Designed by Ángel Luis González Fernández.
Edition of 200
148 × 210 mm
ISBN Not Available
The King’s Road was built in 1694 by King Charles II as a private thoroughfare stretching from St James’ Palace to Fulham. In more recent years, it became known as a place of fashion dominated by independent boutiques, the birthplace of the mini-skirt and Punk Rock. In 1984, armed with his brand new Canon A-1 and one roll of film, Griffin photographed passers-by sitting opposite The Pheasantry on The Kings Road. It was really a way of familiarising himself with the new technology the camera offered. He never printed any of the pictures until 2017, when he found the roll of negatives stuffed away in a box at his parents’ attic. Griffin returned to the same location in May 2017 to shoot for a couple of hours on a Saturday afternoon, this time armed with a digital Canon. He shot the equivalent of eight rolls.
‘Obviously the place has changed, far too many trees, phones, MacDonald’s and way more buses. Not so many people though, perhaps they were shopping online.’ – Kevin Griffin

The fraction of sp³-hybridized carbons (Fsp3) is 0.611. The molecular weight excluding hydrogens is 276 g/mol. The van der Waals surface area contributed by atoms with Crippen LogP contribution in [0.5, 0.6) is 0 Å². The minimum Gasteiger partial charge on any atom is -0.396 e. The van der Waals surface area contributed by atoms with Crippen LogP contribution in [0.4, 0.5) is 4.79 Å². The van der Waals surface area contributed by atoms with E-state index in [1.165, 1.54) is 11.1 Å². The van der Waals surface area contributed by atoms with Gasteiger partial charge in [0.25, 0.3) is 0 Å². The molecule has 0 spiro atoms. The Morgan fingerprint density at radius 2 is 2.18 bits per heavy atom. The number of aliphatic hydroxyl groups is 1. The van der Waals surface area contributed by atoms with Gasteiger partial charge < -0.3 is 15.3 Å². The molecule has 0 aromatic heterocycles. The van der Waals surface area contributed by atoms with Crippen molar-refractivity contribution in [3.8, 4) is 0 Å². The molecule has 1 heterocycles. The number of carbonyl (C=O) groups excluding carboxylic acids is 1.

About the Artist
Kevin is a photographer, based in Clifden, Connemara. His personal work has been shown widely, including the Saatchi Gallery, Hamilton’s Gallery, Photographers Gallery, and the Recontres d’Arles, where he is a regular exhibitor.
About the Series
TLP Editions are an ongoing collection of contemporary photographic projects in the form of accessible and inexpensive publications by PhotoIreland. These A5 sized booklets present a standard format throughout the series, with 36 pages each, a cover with a text block of under 140 words that introduces the project, and the title and the artist name only available on the contra cover. The project creates a node of opportunities as it allows photographers to enter the publishing arena, while facilitating access to contemporary artistic practices to the general public.
About the Publisher
Founded in 2009, PhotoIreland was conceived as an organisation that would stimulate a dialogue around Photography in Ireland by developing a varied array of initiatives and events with a strong participative approach.